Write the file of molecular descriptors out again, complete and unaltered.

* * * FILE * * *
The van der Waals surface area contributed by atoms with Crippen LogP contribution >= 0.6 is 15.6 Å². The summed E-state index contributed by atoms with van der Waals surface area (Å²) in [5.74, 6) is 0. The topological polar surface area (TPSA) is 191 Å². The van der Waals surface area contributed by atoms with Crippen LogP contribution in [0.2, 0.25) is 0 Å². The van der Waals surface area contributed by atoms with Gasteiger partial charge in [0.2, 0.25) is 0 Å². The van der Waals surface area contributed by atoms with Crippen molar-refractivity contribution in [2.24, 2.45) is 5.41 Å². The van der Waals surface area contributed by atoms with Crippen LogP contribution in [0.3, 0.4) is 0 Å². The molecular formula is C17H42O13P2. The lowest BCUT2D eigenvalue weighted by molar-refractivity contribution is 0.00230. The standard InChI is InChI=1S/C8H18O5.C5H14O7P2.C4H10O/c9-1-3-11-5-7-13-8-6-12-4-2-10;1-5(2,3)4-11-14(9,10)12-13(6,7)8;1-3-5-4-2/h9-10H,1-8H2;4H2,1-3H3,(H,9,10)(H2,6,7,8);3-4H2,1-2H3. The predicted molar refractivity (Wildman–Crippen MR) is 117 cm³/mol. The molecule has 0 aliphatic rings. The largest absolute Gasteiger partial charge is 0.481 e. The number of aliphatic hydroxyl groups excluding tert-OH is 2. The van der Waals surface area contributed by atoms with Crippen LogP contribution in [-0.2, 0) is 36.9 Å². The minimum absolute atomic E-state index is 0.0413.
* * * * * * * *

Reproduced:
The van der Waals surface area contributed by atoms with Crippen LogP contribution >= 0.6 is 15.6 Å². The summed E-state index contributed by atoms with van der Waals surface area (Å²) in [5.74, 6) is 0. The topological polar surface area (TPSA) is 191 Å². The van der Waals surface area contributed by atoms with Crippen LogP contribution in [0.2, 0.25) is 0 Å². The van der Waals surface area contributed by atoms with Gasteiger partial charge in [0.2, 0.25) is 0 Å². The van der Waals surface area contributed by atoms with Crippen molar-refractivity contribution in [2.24, 2.45) is 5.41 Å². The van der Waals surface area contributed by atoms with Crippen LogP contribution in [0.3, 0.4) is 0 Å². The molecular formula is C17H42O13P2. The lowest BCUT2D eigenvalue weighted by molar-refractivity contribution is 0.00230. The standard InChI is InChI=1S/C8H18O5.C5H14O7P2.C4H10O/c9-1-3-11-5-7-13-8-6-12-4-2-10;1-5(2,3)4-11-14(9,10)12-13(6,7)8;1-3-5-4-2/h9-10H,1-8H2;4H2,1-3H3,(H,9,10)(H2,6,7,8);3-4H2,1-2H3. The predicted molar refractivity (Wildman–Crippen MR) is 117 cm³/mol. The molecule has 0 aliphatic rings. The largest absolute Gasteiger partial charge is 0.481 e. The number of aliphatic hydroxyl groups excluding tert-OH is 2. The van der Waals surface area contributed by atoms with Crippen LogP contribution in [-0.2, 0) is 36.9 Å². The minimum absolute atomic E-state index is 0.0413.